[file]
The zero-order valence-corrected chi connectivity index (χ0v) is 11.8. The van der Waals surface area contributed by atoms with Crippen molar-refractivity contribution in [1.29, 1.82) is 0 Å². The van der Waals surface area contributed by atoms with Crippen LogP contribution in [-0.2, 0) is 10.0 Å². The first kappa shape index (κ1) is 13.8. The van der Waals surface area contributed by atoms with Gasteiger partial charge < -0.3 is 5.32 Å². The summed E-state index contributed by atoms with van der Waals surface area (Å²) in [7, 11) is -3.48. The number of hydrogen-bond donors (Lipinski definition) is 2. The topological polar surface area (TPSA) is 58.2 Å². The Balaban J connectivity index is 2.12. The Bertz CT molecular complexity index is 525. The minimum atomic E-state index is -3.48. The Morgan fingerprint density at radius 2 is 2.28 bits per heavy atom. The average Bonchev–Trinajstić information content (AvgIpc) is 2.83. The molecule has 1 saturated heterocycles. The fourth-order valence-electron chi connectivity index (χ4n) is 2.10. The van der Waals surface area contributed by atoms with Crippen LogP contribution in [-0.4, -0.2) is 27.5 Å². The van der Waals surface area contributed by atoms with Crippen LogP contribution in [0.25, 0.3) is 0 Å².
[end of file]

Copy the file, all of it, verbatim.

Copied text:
The zero-order valence-corrected chi connectivity index (χ0v) is 11.8. The van der Waals surface area contributed by atoms with Crippen molar-refractivity contribution in [1.29, 1.82) is 0 Å². The van der Waals surface area contributed by atoms with Crippen LogP contribution in [-0.2, 0) is 10.0 Å². The first kappa shape index (κ1) is 13.8. The van der Waals surface area contributed by atoms with Gasteiger partial charge < -0.3 is 5.32 Å². The summed E-state index contributed by atoms with van der Waals surface area (Å²) in [7, 11) is -3.48. The number of hydrogen-bond donors (Lipinski definition) is 2. The topological polar surface area (TPSA) is 58.2 Å². The Balaban J connectivity index is 2.12. The Bertz CT molecular complexity index is 525. The minimum atomic E-state index is -3.48. The Morgan fingerprint density at radius 2 is 2.28 bits per heavy atom. The average Bonchev–Trinajstić information content (AvgIpc) is 2.83. The molecule has 1 saturated heterocycles. The fourth-order valence-electron chi connectivity index (χ4n) is 2.10. The van der Waals surface area contributed by atoms with Crippen LogP contribution in [-0.4, -0.2) is 27.5 Å². The van der Waals surface area contributed by atoms with Crippen LogP contribution in [0.25, 0.3) is 0 Å².